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Part of European Sculpture and Decorative Arts
Date: ca. 1575–87Accession Number: 17.190.2045
Designed by Jacopo [Giacomo] Barozzi da Vignola (Italian, Vignola 1507–1573 Rome)
Date: ca. 1565–73Accession Number: 58.57a–d
Simone Mosca (Italian, Settignano 1492–1553 Orvieto)
Date: 1527–34Accession Number: 1971.158.1
Attributed to Antonio Gentili (Antonio da Faenza) (Italian, Faenza ca. 1519–1610 Faenza (?))
Date: late 16th centuryAccession Number: 47.52.3
After a model by Giambologna (Netherlandish, Douai 1529–1608 Florence)
Date: modeled 1585–87, cast ca. 1611Accession Number: 1983.450
Galleria dei Lavori, Florence
Date: ca. 1606–23Accession Number: 1988.19
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Many of the Renaissance works of art in this gallery are in pristine condition, which suggests they were objects for display rather than practical use. They share a decorative vocabulary born of the Italian desire to emulate and supersede their ancient Roman forebears. An ornamental language with fantastic figures—one bird or beast transforming into another—twisting vegetation, and strict geometry was discovered in the 1480s within the buried palace of the Roman emperor Nero. These motifs ignited the imaginations of Renaissance artists working in different materials.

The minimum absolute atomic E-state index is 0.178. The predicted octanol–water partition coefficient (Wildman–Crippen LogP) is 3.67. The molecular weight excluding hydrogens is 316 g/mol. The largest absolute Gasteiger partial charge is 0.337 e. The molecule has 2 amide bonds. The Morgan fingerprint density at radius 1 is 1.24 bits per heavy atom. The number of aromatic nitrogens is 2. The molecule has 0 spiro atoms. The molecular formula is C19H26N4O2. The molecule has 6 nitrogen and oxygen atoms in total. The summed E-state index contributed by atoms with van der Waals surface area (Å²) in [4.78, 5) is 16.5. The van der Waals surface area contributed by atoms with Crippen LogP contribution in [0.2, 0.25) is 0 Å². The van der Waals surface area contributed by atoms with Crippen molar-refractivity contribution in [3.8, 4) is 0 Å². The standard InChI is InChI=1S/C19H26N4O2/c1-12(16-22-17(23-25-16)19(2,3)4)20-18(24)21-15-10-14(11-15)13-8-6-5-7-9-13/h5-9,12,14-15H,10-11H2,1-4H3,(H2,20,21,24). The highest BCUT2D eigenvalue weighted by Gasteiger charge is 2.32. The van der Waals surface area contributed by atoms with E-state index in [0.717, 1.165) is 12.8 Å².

Among Italy's specialties was maiolica—tin-glazed earthenware with elaborate narratives, often mythological, painted in brilliant colors. Even more precious were the porcelains, imitating Chinese blue-and-white vessels, commissioned by the powerful Medici family of Florence. Stonecutting and inlay were other areas of expertise; the imposing table in this room was made in Rome for Cardinal Alessandro Farnese (1520–1589) using material excavated from ancient sites. Italy's rich and varied artistic output was stimulated by the demands of discerning patrons who wished to have their taste and affluence reflected in the objects surrounding them.
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